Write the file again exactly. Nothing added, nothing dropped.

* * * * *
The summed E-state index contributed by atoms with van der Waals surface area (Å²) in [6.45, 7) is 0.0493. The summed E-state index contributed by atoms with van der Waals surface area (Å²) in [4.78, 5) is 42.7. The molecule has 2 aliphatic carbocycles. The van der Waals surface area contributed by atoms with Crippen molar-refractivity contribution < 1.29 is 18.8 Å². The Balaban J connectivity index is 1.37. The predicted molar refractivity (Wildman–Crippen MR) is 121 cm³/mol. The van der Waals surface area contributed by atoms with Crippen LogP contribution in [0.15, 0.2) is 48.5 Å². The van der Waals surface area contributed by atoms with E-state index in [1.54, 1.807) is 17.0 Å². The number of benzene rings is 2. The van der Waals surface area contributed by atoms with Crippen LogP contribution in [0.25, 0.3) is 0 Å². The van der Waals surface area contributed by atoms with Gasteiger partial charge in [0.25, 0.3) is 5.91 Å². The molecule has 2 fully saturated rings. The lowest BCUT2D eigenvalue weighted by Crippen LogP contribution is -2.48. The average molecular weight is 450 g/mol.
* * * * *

The summed E-state index contributed by atoms with van der Waals surface area (Å²) in [6.45, 7) is 0.0493. The summed E-state index contributed by atoms with van der Waals surface area (Å²) in [4.78, 5) is 42.7. The molecule has 2 aliphatic carbocycles. The van der Waals surface area contributed by atoms with Crippen molar-refractivity contribution < 1.29 is 18.8 Å². The Balaban J connectivity index is 1.37. The predicted molar refractivity (Wildman–Crippen MR) is 121 cm³/mol. The van der Waals surface area contributed by atoms with Crippen LogP contribution in [0.15, 0.2) is 48.5 Å². The van der Waals surface area contributed by atoms with E-state index in [1.54, 1.807) is 17.0 Å². The number of benzene rings is 2. The van der Waals surface area contributed by atoms with Crippen LogP contribution in [0.25, 0.3) is 0 Å². The van der Waals surface area contributed by atoms with Gasteiger partial charge in [0.25, 0.3) is 5.91 Å². The molecule has 2 fully saturated rings. The lowest BCUT2D eigenvalue weighted by Crippen LogP contribution is -2.48. The average molecular weight is 450 g/mol.